Every year, millions of Muslims around the world make a journey to the holy city of Mecca to perform the Hajj, that is obligatory once in a lifetime, but only for those with means and if their circumstances permit. The Hajj is one of the five pillars on which Islam is built on. People at home celebrate Eid al-Adha, “the feast of sacrifice,” that commemorates the end of the Hajj.
Every year, around 2 million people attend the Hajj. However, due to the COVID-19 pandemic, officials of Hajj of Saudi Arabia made a critical decision to limit the number of pilgrims only to around 1,000 from different nationalities already present in Saudi Arabia, respecting all safety measures and physical distancing by following the recommendations of trusted global institutions such as the World Health Organization. It also issued guidelines for safe Eid al-Adha addressing social distancing at prayer and public gatherings that included best practices for sacrifices and distribution of charity to the poor.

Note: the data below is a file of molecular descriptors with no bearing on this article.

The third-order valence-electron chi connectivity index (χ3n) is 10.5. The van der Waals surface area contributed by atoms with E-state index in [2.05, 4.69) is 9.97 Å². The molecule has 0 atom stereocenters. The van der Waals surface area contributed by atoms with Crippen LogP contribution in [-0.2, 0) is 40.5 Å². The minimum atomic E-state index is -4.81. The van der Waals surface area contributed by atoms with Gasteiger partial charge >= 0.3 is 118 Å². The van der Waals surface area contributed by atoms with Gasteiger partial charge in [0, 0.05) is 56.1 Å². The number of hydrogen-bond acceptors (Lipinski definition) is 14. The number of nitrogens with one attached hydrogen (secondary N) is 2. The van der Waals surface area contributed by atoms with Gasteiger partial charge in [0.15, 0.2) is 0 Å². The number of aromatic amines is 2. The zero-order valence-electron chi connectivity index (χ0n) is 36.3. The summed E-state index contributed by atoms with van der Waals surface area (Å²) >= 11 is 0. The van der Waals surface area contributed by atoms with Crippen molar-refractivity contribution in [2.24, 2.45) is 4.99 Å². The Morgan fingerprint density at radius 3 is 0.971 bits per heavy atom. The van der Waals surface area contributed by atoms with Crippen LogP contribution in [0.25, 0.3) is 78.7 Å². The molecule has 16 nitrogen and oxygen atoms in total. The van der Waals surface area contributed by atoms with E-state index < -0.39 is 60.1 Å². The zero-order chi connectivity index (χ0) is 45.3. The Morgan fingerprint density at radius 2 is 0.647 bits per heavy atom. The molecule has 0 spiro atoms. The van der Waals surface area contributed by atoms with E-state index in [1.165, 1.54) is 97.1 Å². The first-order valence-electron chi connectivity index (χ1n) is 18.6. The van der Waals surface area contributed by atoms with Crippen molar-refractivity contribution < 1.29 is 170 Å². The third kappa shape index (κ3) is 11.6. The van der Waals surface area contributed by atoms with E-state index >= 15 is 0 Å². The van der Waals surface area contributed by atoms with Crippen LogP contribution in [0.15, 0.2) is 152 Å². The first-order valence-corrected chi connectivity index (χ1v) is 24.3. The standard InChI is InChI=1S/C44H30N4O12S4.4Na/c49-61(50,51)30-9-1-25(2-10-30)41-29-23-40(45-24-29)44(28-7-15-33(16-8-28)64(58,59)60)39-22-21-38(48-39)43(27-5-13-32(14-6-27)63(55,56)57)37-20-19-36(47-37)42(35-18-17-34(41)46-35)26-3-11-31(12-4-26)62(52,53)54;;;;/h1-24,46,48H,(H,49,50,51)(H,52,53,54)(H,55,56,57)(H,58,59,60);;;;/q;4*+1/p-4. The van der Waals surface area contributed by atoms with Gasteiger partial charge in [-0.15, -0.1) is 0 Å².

These circumstances remind us about the story of how God commended prophet Ibrahim to sacrifice his son, Ismail, as a test of faith. A similar story is told of Ibrahim and Isaac, as they were known, in the Hebrew Torah and Christian Old Testament. This story has institutionalized the practice of sacrifice, patience and obedience in Islam and continues to be honored by 1.8 billion Muslims each year.
This upcoming Hajj pilgrimage and Eid al-Adha will be a testament to the harmony between safety and faith and will serve as proof that protecting one another is truly part of faith.
Elias Merzoug, Clay Middle School student and member of Boy Scout Troop 202